Associated Search Terms: Moral community; Young adults; Religiosity; Network; Marijuana; Deviance/social control; Contextual effects; Adolescents; Alcohol
  • Who wears the Hijab? Predictors of veiling in greater Jakarta.
    Utomo, Ariane, Anna Reimondos, Peter McDonald, Iwu Utomo, and Terence Hull (2018)
    Review of Religious Research 60:4: 477-501.

    Analyzes survey data from Jakarta area women. Veiling is associated with religiosity &, among the younger women, educational attainment.

    Associated Search Terms: Young adults; Women; Religiosity; Islam, Indonesia; Education; Clothing; Indonesia, Java, Jakarta
  • So far and yet so close: Emergent spirituality and the cultural influence of traditional religion among Italian youth.
    Palmisano, Stefania, and Nicola Pannofino (2017)
    Social Compass 64:1: 130-146.

    Based on survey data from Italian youths. Rather than counterposing traditional religion & alternative spiritualities they placed the latter within the framework of the hegemonic Italian Catholicism.

    Associated Search Terms: Spirituality; Catholic, Italy; Young adults; Italy
  • Understanding Young Buddhists. Living Out Ethical Journesys.
    Yip, Andrew K.T., and Sarah-Jane Page (2017)
    Leiden: Brill

    Associated Search Terms: Young adults; Buddhist, Great Britain; Great Britain
  • The positives and negatives of higher education: How the religious context in adolescence moderates the effects of education on changes in religiosity.
    Schwadel, Philip (2017)
    Journal for the Scientific Study of Religion 56:4: 869-885.

    Analyzes National Study of Youth and Religion (U.S.A.) panel data; higher education likely leads to religious decline for mainline Protestants & those with religiously active parents, & increases in religiosity for nones & those where parents attended infrequently.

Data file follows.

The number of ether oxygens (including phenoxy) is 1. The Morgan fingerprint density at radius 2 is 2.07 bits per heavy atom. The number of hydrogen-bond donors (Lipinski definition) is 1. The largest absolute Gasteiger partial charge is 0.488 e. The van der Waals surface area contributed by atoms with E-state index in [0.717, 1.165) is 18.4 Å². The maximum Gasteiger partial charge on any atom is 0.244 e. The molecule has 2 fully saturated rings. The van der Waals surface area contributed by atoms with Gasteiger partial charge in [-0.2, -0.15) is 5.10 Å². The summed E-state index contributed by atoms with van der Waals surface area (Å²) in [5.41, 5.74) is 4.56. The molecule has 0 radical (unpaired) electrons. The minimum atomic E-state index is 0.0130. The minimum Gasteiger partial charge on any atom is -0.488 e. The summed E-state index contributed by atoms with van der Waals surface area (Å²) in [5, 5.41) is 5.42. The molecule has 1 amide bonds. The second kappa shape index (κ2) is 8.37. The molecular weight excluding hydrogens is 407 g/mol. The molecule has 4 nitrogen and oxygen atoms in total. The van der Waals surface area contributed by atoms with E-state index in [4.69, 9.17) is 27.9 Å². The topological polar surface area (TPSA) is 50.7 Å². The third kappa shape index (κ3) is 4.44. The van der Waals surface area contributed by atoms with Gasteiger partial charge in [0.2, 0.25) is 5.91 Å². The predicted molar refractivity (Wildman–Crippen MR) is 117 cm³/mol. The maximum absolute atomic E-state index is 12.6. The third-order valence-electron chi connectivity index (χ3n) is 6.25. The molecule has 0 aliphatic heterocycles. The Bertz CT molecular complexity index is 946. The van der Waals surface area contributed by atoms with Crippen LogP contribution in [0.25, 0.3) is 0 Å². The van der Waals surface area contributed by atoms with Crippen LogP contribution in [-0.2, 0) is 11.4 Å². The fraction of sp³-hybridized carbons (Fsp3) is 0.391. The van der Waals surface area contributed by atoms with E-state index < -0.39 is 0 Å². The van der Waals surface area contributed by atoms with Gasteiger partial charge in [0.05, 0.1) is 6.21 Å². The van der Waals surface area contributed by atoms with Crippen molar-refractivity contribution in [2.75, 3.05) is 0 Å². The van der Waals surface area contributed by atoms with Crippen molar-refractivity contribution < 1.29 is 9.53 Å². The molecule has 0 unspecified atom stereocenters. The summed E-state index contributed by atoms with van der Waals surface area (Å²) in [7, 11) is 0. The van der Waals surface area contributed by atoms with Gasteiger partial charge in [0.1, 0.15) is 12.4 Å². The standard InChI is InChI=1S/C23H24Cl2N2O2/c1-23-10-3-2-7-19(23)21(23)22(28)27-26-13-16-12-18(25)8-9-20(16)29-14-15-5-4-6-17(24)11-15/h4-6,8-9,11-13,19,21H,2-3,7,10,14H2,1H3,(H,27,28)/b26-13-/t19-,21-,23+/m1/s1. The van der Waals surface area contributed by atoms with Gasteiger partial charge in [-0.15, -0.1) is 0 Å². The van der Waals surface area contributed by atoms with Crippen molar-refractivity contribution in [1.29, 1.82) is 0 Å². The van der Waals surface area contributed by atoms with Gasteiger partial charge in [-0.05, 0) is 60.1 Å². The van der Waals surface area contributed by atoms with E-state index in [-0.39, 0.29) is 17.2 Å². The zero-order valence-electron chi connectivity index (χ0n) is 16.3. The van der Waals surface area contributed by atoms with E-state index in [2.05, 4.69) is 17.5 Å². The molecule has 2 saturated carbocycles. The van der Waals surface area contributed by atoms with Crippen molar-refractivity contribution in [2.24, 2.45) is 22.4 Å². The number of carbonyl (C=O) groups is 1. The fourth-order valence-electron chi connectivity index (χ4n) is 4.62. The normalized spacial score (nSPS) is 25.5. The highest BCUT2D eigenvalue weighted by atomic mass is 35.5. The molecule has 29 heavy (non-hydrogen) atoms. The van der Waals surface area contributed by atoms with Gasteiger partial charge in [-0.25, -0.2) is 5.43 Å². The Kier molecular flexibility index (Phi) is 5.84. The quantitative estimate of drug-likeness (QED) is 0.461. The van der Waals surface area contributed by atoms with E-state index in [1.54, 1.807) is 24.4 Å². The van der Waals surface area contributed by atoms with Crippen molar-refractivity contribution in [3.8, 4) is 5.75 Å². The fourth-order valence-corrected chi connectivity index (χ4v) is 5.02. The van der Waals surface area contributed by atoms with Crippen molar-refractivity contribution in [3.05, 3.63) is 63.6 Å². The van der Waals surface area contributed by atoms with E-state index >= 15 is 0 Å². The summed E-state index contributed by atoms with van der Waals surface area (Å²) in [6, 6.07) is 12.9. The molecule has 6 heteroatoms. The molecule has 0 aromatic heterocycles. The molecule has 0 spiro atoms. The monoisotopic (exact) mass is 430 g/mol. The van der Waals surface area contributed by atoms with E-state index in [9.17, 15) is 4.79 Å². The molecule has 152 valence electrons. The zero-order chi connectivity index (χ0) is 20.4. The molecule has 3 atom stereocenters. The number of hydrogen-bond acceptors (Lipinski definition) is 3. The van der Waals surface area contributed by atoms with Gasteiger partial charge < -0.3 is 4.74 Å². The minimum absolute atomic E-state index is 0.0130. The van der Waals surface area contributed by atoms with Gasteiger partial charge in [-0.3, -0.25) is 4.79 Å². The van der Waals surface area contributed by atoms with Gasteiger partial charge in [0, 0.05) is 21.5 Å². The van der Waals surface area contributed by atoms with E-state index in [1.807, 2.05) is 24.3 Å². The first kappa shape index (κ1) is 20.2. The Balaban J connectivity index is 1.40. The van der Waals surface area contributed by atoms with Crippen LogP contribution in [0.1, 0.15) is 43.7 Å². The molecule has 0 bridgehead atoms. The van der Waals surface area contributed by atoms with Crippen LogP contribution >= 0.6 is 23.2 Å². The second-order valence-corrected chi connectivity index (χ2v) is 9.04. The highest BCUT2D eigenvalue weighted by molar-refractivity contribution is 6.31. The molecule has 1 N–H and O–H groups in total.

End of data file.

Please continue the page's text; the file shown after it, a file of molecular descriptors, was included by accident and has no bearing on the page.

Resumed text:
Associated Search Terms: Adolescence; Education; Family; Panel study; Religiosity; Young adults; Socialization
[Viewing Matches 1-10] > [View Matches 1-91]  (of 91 total matches in Citations)
Data Archive
  • National Longitudinal Study of Adolescent to Adult Health, Public Use Contextual Database, Wave I:
    The National Longitudinal Study of Adolescent to Adult Health (Add Health) is a longitudinal study of a nationally representative sample of adolescents in grades 7-12 in the United States during the 1994-95 school year. The Add Health cohort has been followed into young adulthood with four in-home interviews, the most recent in 2008, when the sample was aged 24-32*. Add Health combines longitudinal survey data on respondents' social, economic, psychological and physical well-being with contextual data on the family, neighborhood, community, school, friendships, peer groups, and romantic relationships, providing unique opportunities to study how social environments and behaviors in adolescence are linked to health and achievement outcomes in young adulthood. The fourth wave of interviews expanded the collection of biological data in Add Health to understand the social, behavioral, and biological linkages in health trajectories as the Add Health cohort ages through adulthood. The fifth wave of data collection is planned to begin in 2016.

    Initiated in 1994 and supported by three program project grants from the Eunice Kennedy Shriver National Institute of Child Health and Human Development (NICHD) with co-funding from 23 other federal agencies and foundations, Add Health is the largest, most comprehensive longitudinal survey of adolescents ever undertaken. Beginning with an in-school questionnaire administered to a nationally representative sample of students in grades 7-12, the study followed up with a series of in-home interviews conducted in 1995, 1996, 2001-02, and 2008. Other sources of data include questionnaires for parents, siblings, fellow students, and school administrators and interviews with romantic partners. Preexisting databases provide information about neighborhoods and communities.

    Add Health was developed in response to a mandate from the U.S. Congress to fund a study of adolescent health, and Waves I and II focus on the forces that may influence adolescents' health and risk behaviors, including personal traits, families, friendships, romantic relationships, peer groups, schools, neighborhoods, and communities. As participants have aged into adulthood, however, the scientific goals of the study have expanded and evolved. Wave III, conducted when respondents were between 18 and 26** years old, focuses on how adolescent experiences and behaviors are related to decisions, behavior, and health outcomes in the transition to adulthood. At Wave IV, respondents were ages 24-32* and assuming adult roles and responsibilities. Follow up at Wave IV has enabled researchers to study developmental and health trajectories across the life course of adolescence into adulthood using an integrative approach that combines the social, behavioral, and biomedical sciences in its research objectives, design, data collection, and analysis.